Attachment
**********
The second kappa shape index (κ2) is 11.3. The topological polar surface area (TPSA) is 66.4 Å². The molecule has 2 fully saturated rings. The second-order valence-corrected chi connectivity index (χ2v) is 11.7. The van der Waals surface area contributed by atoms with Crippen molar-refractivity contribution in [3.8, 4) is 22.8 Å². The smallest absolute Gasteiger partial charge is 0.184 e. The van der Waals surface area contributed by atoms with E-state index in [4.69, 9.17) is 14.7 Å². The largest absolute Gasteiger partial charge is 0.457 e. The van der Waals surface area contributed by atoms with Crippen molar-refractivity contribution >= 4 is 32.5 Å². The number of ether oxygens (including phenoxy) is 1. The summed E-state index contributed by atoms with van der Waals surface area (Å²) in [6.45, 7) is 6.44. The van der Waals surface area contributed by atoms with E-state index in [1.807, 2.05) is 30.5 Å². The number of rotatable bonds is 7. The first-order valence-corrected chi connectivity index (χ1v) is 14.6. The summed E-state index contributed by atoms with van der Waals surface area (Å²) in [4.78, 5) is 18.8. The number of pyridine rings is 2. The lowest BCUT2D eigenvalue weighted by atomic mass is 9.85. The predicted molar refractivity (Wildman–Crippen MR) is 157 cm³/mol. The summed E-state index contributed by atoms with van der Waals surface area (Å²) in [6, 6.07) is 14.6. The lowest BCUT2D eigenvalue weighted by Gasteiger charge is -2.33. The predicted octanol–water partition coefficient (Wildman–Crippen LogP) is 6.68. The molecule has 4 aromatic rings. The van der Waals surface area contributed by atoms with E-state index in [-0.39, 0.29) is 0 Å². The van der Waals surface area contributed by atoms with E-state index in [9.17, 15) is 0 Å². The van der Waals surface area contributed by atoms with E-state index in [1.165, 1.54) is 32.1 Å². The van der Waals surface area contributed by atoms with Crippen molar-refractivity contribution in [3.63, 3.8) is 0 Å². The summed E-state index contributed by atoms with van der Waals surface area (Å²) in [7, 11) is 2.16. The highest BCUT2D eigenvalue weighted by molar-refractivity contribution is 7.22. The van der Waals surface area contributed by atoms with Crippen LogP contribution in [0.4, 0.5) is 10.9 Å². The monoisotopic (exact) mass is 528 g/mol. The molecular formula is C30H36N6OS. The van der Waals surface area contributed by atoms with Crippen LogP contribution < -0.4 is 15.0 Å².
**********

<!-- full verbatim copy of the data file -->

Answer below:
The second kappa shape index (κ2) is 11.3. The topological polar surface area (TPSA) is 66.4 Å². The molecule has 2 fully saturated rings. The second-order valence-corrected chi connectivity index (χ2v) is 11.7. The van der Waals surface area contributed by atoms with Crippen molar-refractivity contribution in [3.8, 4) is 22.8 Å². The smallest absolute Gasteiger partial charge is 0.184 e. The van der Waals surface area contributed by atoms with E-state index in [4.69, 9.17) is 14.7 Å². The largest absolute Gasteiger partial charge is 0.457 e. The van der Waals surface area contributed by atoms with Crippen molar-refractivity contribution >= 4 is 32.5 Å². The number of ether oxygens (including phenoxy) is 1. The summed E-state index contributed by atoms with van der Waals surface area (Å²) in [6.45, 7) is 6.44. The van der Waals surface area contributed by atoms with E-state index in [1.807, 2.05) is 30.5 Å². The number of rotatable bonds is 7. The first-order valence-corrected chi connectivity index (χ1v) is 14.6. The summed E-state index contributed by atoms with van der Waals surface area (Å²) in [4.78, 5) is 18.8. The number of pyridine rings is 2. The lowest BCUT2D eigenvalue weighted by atomic mass is 9.85. The predicted molar refractivity (Wildman–Crippen MR) is 157 cm³/mol. The summed E-state index contributed by atoms with van der Waals surface area (Å²) in [6, 6.07) is 14.6. The lowest BCUT2D eigenvalue weighted by Gasteiger charge is -2.33. The predicted octanol–water partition coefficient (Wildman–Crippen LogP) is 6.68. The molecule has 4 aromatic rings. The van der Waals surface area contributed by atoms with E-state index in [-0.39, 0.29) is 0 Å². The van der Waals surface area contributed by atoms with E-state index in [9.17, 15) is 0 Å². The van der Waals surface area contributed by atoms with E-state index in [1.165, 1.54) is 32.1 Å². The van der Waals surface area contributed by atoms with Crippen molar-refractivity contribution in [3.63, 3.8) is 0 Å². The summed E-state index contributed by atoms with van der Waals surface area (Å²) in [7, 11) is 2.16. The highest BCUT2D eigenvalue weighted by molar-refractivity contribution is 7.22. The van der Waals surface area contributed by atoms with Crippen LogP contribution in [0.4, 0.5) is 10.9 Å². The monoisotopic (exact) mass is 528 g/mol. The molecular formula is C30H36N6OS. The van der Waals surface area contributed by atoms with Crippen LogP contribution < -0.4 is 15.0 Å².